Latin America Development Bank Looks to Shift Loans Toward Virus


(Bloomberg) -- The Inter-American Development Bank will explore redirecting some of its $26 billion in approved lending as the top financial institution focused on Latin America helps countries deal with coronavirus.

Governments face the challenge of spending more on their healthcare systems at the same time that some of their poorest citizens suffer from the double hit of the pandemic and an economic slowdown. That will require everything from the purchase of more medical equipment and kits for testing to increased anti-poverty outlays, IDB President Luis Alberto Moreno said.

Moreno said that the quickest way for the lender to react is by working with countries to divert existing loans or accelerating their disbursement, pending the approval of the bank’s board.

“The examples of what’s happened in Europe have awoken a lot of our countries to learn the lessons of what not to do and how reacting in a very aggressive way sooner rather than later will prevent the spread of the virus,” Moreno said in an interview at the bank’s headquarters in Washington. “This is more a time for fiscal policy than monetary policy. You will see a lot of expenditures switching in countries.”

‘More Vulnerable Countries’

All the major countries in the region except Venezuela have confirmed infections, lead by Brazil, which has more than 70. On Wednesday, Colombia ordered travelers from China, Italy, Spain and France to self-quarantine for 14 days upon arrival. Peru delayed the start of its school year and imposed quarantines on travelers.

Argentina on Thursday took sweeping measures to slow the outbreak of the coronavirus pandemic, temporarily suspending international flights and large public events. El Salvador is imposing some of the world’s toughest controls even before it’s confirmd a single case of the disease, banning all visitors to the country via all ports of entry who aren’t residents or diplomats.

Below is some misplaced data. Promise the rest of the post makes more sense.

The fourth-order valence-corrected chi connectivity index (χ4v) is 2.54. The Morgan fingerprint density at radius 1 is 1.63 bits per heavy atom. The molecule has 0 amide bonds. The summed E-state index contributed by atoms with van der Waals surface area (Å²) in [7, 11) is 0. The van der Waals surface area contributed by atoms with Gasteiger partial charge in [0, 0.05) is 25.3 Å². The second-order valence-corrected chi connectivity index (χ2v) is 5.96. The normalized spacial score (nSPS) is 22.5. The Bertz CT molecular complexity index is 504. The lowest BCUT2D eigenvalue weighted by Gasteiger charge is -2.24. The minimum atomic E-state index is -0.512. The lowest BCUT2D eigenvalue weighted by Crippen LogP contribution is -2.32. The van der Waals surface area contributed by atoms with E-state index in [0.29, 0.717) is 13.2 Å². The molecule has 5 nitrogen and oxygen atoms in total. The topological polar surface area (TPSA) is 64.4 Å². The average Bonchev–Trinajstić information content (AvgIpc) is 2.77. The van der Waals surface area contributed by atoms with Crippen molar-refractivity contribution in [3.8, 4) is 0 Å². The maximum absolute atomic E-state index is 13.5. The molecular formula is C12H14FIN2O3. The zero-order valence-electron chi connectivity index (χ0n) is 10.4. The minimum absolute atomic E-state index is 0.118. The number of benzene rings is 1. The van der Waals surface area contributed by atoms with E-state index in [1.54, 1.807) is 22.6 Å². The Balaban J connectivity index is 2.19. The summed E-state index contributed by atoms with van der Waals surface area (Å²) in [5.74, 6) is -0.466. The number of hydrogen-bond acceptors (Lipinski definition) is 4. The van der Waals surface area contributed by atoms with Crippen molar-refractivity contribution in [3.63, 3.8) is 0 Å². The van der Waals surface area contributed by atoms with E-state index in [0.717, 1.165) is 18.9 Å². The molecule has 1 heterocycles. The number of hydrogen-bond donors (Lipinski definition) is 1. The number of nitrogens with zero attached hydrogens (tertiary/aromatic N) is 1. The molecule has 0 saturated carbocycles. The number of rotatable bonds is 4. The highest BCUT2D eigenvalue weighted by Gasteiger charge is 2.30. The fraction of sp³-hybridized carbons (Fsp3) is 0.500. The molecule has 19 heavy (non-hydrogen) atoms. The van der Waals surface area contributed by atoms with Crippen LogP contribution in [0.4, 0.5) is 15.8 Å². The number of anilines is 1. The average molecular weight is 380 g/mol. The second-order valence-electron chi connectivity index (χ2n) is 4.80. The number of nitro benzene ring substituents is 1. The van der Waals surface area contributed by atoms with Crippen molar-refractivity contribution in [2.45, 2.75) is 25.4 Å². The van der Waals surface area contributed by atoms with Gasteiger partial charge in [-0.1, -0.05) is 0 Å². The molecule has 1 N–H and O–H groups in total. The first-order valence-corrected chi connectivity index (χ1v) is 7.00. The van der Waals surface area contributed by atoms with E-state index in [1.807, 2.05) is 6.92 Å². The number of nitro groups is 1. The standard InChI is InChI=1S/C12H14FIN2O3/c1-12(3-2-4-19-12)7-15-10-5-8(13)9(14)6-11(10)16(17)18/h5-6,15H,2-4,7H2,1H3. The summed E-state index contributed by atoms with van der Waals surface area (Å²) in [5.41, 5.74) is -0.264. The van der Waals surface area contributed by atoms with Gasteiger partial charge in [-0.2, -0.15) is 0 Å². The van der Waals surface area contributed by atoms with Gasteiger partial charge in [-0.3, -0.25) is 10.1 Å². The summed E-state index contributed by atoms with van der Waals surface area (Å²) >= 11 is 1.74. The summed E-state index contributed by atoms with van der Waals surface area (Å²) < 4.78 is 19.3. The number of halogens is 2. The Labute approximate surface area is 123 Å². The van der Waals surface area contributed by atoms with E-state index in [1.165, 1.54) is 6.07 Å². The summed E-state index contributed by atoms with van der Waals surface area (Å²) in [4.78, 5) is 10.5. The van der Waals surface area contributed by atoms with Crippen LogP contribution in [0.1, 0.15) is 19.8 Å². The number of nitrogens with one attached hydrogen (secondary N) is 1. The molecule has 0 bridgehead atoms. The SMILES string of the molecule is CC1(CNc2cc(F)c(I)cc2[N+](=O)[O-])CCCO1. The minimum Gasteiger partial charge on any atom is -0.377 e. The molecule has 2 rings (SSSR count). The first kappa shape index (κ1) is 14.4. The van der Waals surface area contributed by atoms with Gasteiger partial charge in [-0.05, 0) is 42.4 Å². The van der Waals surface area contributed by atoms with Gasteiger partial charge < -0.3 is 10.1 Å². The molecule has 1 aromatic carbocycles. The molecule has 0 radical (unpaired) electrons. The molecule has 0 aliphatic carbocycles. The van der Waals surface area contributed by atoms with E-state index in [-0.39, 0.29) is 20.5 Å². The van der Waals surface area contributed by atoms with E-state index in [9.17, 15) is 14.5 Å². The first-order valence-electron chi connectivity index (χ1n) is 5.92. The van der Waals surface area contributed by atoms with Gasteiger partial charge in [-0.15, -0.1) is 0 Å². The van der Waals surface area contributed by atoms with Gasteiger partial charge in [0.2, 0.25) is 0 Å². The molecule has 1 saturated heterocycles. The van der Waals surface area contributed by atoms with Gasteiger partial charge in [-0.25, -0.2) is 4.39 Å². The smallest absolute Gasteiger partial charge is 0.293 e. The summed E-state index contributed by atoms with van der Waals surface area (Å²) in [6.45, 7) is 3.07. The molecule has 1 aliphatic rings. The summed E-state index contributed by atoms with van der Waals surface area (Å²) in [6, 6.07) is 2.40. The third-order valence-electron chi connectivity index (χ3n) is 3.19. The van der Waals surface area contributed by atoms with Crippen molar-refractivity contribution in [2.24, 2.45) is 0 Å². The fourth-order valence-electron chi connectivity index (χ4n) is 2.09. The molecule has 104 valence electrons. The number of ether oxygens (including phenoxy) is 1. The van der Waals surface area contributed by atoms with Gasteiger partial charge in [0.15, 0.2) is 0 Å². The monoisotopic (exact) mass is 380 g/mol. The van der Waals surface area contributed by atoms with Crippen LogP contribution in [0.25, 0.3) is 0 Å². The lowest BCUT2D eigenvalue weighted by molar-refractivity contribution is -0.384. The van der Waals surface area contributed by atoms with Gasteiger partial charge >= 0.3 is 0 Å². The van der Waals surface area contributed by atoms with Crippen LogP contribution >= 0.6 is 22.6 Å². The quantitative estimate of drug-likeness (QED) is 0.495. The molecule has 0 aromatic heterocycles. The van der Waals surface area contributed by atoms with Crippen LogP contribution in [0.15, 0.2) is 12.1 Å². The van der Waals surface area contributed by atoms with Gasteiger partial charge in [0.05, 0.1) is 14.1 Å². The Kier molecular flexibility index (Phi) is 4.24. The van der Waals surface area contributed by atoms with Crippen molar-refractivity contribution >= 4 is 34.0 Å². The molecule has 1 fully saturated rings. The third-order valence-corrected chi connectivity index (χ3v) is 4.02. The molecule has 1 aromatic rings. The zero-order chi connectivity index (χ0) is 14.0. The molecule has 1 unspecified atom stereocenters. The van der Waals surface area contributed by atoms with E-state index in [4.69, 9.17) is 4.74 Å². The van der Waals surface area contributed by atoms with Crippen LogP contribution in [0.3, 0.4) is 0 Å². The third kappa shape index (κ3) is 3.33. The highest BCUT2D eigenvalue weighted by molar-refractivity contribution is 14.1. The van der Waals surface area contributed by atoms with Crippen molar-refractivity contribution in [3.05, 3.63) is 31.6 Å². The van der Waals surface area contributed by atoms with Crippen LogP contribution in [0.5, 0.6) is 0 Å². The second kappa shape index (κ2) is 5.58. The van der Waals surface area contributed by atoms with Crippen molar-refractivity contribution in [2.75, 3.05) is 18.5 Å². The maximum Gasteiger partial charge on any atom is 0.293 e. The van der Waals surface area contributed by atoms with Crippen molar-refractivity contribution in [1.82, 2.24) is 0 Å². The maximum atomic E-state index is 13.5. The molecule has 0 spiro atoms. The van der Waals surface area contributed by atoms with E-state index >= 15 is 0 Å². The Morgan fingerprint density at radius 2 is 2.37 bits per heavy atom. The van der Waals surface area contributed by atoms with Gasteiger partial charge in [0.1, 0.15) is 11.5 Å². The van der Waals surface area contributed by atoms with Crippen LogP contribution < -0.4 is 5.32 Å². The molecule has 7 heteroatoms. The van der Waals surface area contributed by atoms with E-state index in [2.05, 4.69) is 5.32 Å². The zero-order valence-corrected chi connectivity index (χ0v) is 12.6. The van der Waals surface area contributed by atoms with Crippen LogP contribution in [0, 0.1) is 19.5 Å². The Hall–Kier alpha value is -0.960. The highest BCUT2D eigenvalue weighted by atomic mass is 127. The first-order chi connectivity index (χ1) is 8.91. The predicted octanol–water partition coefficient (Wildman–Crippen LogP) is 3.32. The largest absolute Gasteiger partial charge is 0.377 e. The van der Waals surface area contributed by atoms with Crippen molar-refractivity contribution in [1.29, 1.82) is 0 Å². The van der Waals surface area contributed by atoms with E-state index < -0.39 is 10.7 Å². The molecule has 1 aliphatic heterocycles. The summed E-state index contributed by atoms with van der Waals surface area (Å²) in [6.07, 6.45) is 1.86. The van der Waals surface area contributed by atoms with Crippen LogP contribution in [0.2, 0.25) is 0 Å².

Moreno said he’s most worried about nations like Venezuela, Haiti, Honduras, “the more vulnerable countries, where today they have no reported cases, but they could very well be there and underreported because you don’t have the whole system in place,” he said.

Venezuela, along with Mexico, Colombia, Argentina and Brazil, among other significant oil producers, will face an economic hit from the drop in prices, which will hurt their exports and put pressure on their current account balances, Moreno said. The region is expected to grow 1.8% this year, less than half the projection for emerging economies, according to analysts surveyed by Bloomberg.

Coronavirus is the latest test for a region already challenged by economies marked by relatively low productivity and dependent on commodity exports, restraining growth in recent years, Moreno said. Latin America is the only region in the developing world that saw living standards fall over the past half decade, according to data from the International Monetary Fund.

The IDB this week postponed its own annual meeting in Barranquilla, Colombia scheduled for next week until the first half of September due to concerns about coronavirus. Moreno, who has led the IDB since 2005 and whose term ends this year, said that his bank will work together with the IMF and World Bank to coordinate response to the virus.

“This is the time for all hands on deck, for people to be working together,” he said.

©2020 Bloomberg L.P.

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